CFP: Resistance and Recovery through Collaborative Teaching Practices at SSAWW (Deadline 2.9.2018)

CFP for SSAWW 2018: “Resistance and Recovery through Collaborative Teaching Practices”

Deadline: February 9, 2018

Contact: Amanda Stuckey, York College of Pennsylvania ( and Heather Fox, University of South Florida (

In an introduction to a 2017 special issue of American Literature, Carol Batker, Eden Osucha, and Augusta Rohrbach ask how our current political moment gives rise to new questions about the role of teaching and scholarship in American literary studies. The issue calls for the radical potential of intertwined scholarship and teaching that makes literary studies necessary to the work of unmasking the asymmetrical relations of power that persist in the academy. In response, our roundtable proposes an examination of feminist pedagogy practices, or a pedagogy that privileges collaboration and resists canonical syllabi to engage students in interdisciplinary projects of recovery and resistance. Panelists should connect research on the recovery of women’s negotiations in the literary marketplace to classroom explorations of women’s literary lives. The focus should address how collaborative teaching practices invite interdisciplinary approaches and value student-driven inquiry toward the recovery and resistance of the underrepresentation and oppression of women and other marginalized groups.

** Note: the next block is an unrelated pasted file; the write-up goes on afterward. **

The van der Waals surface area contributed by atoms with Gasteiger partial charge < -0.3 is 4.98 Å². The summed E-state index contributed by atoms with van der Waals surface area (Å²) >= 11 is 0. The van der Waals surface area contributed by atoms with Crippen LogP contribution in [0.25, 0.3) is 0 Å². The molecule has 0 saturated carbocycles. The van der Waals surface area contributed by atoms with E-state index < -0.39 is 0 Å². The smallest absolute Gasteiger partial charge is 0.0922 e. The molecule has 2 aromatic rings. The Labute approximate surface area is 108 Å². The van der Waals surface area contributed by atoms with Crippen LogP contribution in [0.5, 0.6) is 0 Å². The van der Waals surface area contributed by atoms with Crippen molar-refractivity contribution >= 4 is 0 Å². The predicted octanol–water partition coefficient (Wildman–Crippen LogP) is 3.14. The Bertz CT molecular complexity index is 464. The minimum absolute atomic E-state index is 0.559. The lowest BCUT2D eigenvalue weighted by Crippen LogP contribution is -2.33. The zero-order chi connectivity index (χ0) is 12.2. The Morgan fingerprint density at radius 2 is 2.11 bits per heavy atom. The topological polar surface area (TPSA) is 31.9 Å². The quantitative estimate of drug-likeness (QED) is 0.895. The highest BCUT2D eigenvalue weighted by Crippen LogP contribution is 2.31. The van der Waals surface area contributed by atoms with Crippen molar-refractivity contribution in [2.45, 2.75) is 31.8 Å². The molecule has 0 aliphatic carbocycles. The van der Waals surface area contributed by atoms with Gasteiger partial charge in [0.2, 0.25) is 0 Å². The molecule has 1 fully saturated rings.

We envision this roundtable to consist of three presentations of two or three teachers per presentation, in which presenters discuss their shared experiences together. Collaborative pedagogy projects may engage work within or between disciplines and institutions, from any time period. Some questions to consider might include

· How does collaboration in the classroom deconstruct hierarchies as part of a feminist praxis?

· How might collaboration contribute to social change and social justice?

· How do collaborative projects open up conversations that resist marginalization originating from gender, racial, class, sexual, and religious oppressions?

· How can collaboration bridge disciplines and institutions?

· How do collaborative projects invest students in the process of recovery?

· How does a collaborative methodology illumine presences and absences?

· How does technology–from digital archives to Google docs–enhance access to collaboration?

Collaborative proposals must include the names and bios of all presenters. Please send 250-300 word proposals and bios to Amanda Stuckey ( and Heather Fox ( by February 9, 2018.